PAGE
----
As for first steps, Vallin says that they’re going to try to make an after school club that could meet up weekly and come up with more ideas about how to get students involved and make the club more prominent in the school community.

Vallin and Tran have started their dance club journey here at RAHS, but both of them started their interest in B-Boy dancing differently. Vallin first became interested in middle school and learned from there, spending time practicing with friends.

Tran also learned from friends, but his serious dancing experience started here. His dancing experience started with an early dance troupe made up of John Paul Pilapil, Phillip Liu, and himself.

“I didn’t start off a pro, I only knew about 2-3 moves and only had my carpet-floored room to practice in,” said Tran, “but after a few years of progress, I finally got back into it ‘officially.’”

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No time to be a family guy

RAHS students quickly realize that the contract they signed at the beginning of freshman year includes spending many early mornings and late nights at RAHS. With school taking priority, people with a lot of activities don’t have time or the energy left for their families.

 

According to the Student Handbook, RAHS is known by the public for “preparing all students for college, career, and citizenship through a rigorous and relevant course of study,” but this often translates to the students as an overbearing workload.

 

For the kids in special situations such as those who do not live at home, this takes an even bigger toll.

 

“I have so much homework on the weekend that I can’t even skype with [my family],” said Yehya Elmasry, sophomore exchange student from Egypt who is quickly adjusting to the RAHS lifestyle.

 

Elmasry is not alone. Students are forced to become expert time managers once their four year countdown starts. To make the balancing act even tougher, it is the norm at RAHS to join clubs and do extracurricular activities.

 

“So I wake up at 4:30, get ready for school,” said Grace Cieszkiewicz, a senior known for mastery of time management. “Jazz band starts at 6:30, symphonic band starts at 7:30 and that goes until 8:20. Then I catch the bus from Highline to Aviation. Then I enjoy a regular school day. Then robotics starts at 6.”

 

Cieszkiewicz has the overwhelming-themselves-with-stuff bug that RAHS students are infected with. It is not uncommon for RAHS students to deal with multiple activities, as unlike most teenagers, the students here have a crazy hunger for learning.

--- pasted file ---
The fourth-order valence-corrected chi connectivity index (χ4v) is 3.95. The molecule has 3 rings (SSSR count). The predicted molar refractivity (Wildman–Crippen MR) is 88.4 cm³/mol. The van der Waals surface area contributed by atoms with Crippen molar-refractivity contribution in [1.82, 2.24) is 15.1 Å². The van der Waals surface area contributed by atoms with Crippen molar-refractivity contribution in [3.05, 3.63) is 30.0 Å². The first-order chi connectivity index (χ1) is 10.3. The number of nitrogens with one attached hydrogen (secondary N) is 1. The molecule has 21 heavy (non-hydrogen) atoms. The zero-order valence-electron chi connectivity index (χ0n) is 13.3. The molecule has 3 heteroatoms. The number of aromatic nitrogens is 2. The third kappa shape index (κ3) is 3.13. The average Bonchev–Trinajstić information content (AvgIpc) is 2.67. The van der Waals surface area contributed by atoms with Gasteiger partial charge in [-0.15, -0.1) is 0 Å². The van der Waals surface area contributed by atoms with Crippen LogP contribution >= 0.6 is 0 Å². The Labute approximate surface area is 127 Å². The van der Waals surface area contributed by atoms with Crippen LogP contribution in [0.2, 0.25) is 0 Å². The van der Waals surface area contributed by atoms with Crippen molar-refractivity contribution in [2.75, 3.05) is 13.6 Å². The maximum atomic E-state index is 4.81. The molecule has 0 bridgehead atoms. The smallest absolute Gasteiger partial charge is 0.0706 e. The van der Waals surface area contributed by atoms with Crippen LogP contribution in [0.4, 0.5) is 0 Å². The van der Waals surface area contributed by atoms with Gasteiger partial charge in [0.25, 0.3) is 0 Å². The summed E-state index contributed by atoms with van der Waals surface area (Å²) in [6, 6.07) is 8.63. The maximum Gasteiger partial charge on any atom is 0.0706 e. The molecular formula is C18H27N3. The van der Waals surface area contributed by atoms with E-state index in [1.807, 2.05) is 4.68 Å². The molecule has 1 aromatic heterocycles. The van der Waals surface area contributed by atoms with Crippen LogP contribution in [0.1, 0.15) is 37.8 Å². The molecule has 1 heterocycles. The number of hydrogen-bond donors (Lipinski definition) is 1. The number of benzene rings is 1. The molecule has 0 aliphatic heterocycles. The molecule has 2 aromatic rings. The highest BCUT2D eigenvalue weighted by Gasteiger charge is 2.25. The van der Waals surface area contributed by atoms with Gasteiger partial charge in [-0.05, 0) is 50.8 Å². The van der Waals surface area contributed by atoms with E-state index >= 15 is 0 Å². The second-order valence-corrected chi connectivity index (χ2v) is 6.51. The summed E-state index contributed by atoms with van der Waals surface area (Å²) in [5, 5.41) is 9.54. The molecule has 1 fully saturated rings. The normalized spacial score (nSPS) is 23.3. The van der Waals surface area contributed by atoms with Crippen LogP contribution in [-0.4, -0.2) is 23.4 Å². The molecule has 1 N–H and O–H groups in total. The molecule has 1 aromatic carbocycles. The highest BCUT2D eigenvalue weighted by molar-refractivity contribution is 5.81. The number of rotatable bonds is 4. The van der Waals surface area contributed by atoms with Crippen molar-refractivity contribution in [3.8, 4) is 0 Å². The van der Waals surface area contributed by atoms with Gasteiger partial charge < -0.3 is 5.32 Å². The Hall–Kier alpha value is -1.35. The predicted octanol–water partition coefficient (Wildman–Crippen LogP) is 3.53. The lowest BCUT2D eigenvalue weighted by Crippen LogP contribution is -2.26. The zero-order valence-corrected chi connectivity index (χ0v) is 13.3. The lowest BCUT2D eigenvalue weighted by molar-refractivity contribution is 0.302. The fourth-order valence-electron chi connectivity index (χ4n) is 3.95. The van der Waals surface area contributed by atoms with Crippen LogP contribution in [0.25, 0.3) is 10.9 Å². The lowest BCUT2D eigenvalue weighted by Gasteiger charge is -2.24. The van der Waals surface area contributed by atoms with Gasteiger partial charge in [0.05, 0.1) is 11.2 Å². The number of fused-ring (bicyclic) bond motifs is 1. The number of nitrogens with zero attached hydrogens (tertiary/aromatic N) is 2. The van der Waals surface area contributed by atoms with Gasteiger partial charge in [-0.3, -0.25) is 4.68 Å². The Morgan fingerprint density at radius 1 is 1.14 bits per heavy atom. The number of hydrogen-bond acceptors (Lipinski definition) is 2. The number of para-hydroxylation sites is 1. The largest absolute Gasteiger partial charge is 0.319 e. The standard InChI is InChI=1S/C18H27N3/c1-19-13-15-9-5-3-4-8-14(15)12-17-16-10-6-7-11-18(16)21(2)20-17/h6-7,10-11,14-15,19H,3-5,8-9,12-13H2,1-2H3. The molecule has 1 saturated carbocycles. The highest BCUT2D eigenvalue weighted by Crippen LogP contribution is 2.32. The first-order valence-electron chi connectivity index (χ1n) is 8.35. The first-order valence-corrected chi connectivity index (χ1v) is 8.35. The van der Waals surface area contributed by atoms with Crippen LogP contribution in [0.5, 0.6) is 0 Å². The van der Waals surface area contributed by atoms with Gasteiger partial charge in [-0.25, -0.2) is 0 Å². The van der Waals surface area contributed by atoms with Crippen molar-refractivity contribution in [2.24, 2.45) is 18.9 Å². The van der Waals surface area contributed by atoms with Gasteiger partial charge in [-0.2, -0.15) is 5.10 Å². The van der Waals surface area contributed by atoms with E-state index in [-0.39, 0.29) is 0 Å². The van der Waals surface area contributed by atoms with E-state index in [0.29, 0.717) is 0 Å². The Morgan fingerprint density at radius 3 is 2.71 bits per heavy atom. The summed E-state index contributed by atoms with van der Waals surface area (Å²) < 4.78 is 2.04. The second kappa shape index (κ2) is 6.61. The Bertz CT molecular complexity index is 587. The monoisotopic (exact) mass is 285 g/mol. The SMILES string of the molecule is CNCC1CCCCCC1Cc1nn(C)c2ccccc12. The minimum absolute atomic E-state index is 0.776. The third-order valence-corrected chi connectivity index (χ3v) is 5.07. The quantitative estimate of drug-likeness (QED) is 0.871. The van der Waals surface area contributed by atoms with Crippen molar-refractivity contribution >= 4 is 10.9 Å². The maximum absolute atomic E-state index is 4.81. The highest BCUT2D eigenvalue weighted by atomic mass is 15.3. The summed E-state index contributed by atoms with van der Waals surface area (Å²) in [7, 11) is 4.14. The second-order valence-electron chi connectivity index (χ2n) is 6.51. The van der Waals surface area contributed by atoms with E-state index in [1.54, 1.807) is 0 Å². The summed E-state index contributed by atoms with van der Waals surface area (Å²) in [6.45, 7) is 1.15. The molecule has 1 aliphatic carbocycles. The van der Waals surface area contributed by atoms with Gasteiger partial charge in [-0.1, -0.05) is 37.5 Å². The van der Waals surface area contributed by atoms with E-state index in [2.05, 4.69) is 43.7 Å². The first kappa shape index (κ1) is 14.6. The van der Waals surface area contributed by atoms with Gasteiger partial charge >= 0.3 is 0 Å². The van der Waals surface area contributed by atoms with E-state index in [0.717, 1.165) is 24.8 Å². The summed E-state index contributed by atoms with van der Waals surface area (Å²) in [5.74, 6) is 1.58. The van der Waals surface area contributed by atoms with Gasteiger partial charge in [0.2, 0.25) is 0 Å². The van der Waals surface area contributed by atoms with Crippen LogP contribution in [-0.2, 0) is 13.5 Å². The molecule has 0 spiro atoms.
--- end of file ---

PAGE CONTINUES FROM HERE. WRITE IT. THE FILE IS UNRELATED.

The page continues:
“It gives a very sick twisted sense of euphoria whenever I get more work,” said Ethan Hunt, a junior who is taking three AP classes and is a devout Robotics member. “What is the point of school without work?”

While the “high” on school work will take up most of the time of RAHS students, there are serious drawbacks. Studies done by Pew Research Center (nonpartisan American demographic research center) have discovered that 33% of parents don’t spend enough time with their children which is most likely reciprocated with students at RAHS.

 

“You start noticing how you’re becoming distanced from your parents more and more as you become busy,” said Cieszkiewicz, “making time in my schedule for parent interaction is really important to me and I’ve been trying to do that more.”

 

Luckily, this time of the year provides that extra time that everyone is craving to be with their family.

 

A vast majority of RAHS students use the holiday break to catch up with their family, but many others end up using their time to finish all of the work that needs to be done in time for school.

“I’d like there to be some sort of cubicle that I could do school work in away from people,” said Hunt. “I love spending time with my niece and nephew, but sometimes my family is like nutmeg, a little bit is fun, but just a tad too much is overwhelming.”

There’s a fine line between spending time with family and keeping up with classes for RAHS students. According to Hannah Tobin, a sophomore who often travels back home to Wenatchee, homework takes up a lot of her family time.

 

“It doesn’t completely make up for [the lost family time], just going home on the weekends,” said Tobin, “but it helps a lot more than someone would think because actually [spending time with them] makes it all the better.”

 

Tobin, like many other RAHS students, will do a little stressing and a little relaxing this upcoming holiday break.

 

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Ladies fight to get a disc in the door

With another Ultimate Frisbee season well underway, the girls of the RAHS team have once again been asked to take to the benches once again. There aren’t enough girls playing Ultimate Frisbee at RAHS to have an all girl team.  The female minority on the team no longer want to wait on the sidelines and watch the boys, so they are upping their recruiting efforts, reaching out to younger players and getting into the game with the boys as much as possible.